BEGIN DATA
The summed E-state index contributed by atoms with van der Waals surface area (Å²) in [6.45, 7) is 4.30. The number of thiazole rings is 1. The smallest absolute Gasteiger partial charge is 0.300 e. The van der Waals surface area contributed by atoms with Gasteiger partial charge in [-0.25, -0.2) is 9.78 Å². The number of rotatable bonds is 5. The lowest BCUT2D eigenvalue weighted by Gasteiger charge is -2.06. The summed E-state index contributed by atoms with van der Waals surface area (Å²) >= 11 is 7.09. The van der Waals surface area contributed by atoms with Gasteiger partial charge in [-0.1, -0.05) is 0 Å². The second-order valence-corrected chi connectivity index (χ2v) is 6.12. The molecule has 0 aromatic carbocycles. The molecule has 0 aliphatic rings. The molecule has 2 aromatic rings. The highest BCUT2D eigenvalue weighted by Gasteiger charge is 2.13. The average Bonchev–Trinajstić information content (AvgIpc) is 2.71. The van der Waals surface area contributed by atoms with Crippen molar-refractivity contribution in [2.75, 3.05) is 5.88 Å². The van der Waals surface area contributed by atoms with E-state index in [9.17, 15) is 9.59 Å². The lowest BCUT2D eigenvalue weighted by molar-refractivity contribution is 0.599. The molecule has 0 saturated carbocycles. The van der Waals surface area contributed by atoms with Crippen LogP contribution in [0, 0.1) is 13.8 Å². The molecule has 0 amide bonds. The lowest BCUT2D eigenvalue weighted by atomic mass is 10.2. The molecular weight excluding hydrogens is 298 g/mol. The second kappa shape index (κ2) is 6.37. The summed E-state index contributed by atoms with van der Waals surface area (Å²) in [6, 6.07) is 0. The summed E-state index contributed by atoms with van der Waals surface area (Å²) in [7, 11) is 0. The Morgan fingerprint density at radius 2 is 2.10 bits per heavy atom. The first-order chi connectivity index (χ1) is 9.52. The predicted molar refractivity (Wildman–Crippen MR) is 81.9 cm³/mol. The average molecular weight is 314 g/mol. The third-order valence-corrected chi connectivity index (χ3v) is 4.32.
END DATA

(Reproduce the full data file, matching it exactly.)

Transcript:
The summed E-state index contributed by atoms with van der Waals surface area (Å²) in [6.45, 7) is 4.30. The number of thiazole rings is 1. The smallest absolute Gasteiger partial charge is 0.300 e. The van der Waals surface area contributed by atoms with Gasteiger partial charge in [-0.25, -0.2) is 9.78 Å². The number of rotatable bonds is 5. The lowest BCUT2D eigenvalue weighted by Gasteiger charge is -2.06. The summed E-state index contributed by atoms with van der Waals surface area (Å²) >= 11 is 7.09. The van der Waals surface area contributed by atoms with Gasteiger partial charge in [-0.1, -0.05) is 0 Å². The second-order valence-corrected chi connectivity index (χ2v) is 6.12. The molecule has 0 aromatic carbocycles. The molecule has 0 aliphatic rings. The molecule has 2 aromatic rings. The highest BCUT2D eigenvalue weighted by Gasteiger charge is 2.13. The average Bonchev–Trinajstić information content (AvgIpc) is 2.71. The van der Waals surface area contributed by atoms with Crippen molar-refractivity contribution in [2.75, 3.05) is 5.88 Å². The van der Waals surface area contributed by atoms with E-state index in [9.17, 15) is 9.59 Å². The lowest BCUT2D eigenvalue weighted by molar-refractivity contribution is 0.599. The molecule has 0 saturated carbocycles. The van der Waals surface area contributed by atoms with Crippen LogP contribution in [0, 0.1) is 13.8 Å². The molecule has 0 amide bonds. The lowest BCUT2D eigenvalue weighted by atomic mass is 10.2. The molecular weight excluding hydrogens is 298 g/mol. The second kappa shape index (κ2) is 6.37. The summed E-state index contributed by atoms with van der Waals surface area (Å²) in [6, 6.07) is 0. The summed E-state index contributed by atoms with van der Waals surface area (Å²) in [7, 11) is 0. The Morgan fingerprint density at radius 2 is 2.10 bits per heavy atom. The first-order chi connectivity index (χ1) is 9.52. The predicted molar refractivity (Wildman–Crippen MR) is 81.9 cm³/mol. The average molecular weight is 314 g/mol. The third-order valence-corrected chi connectivity index (χ3v) is 4.32.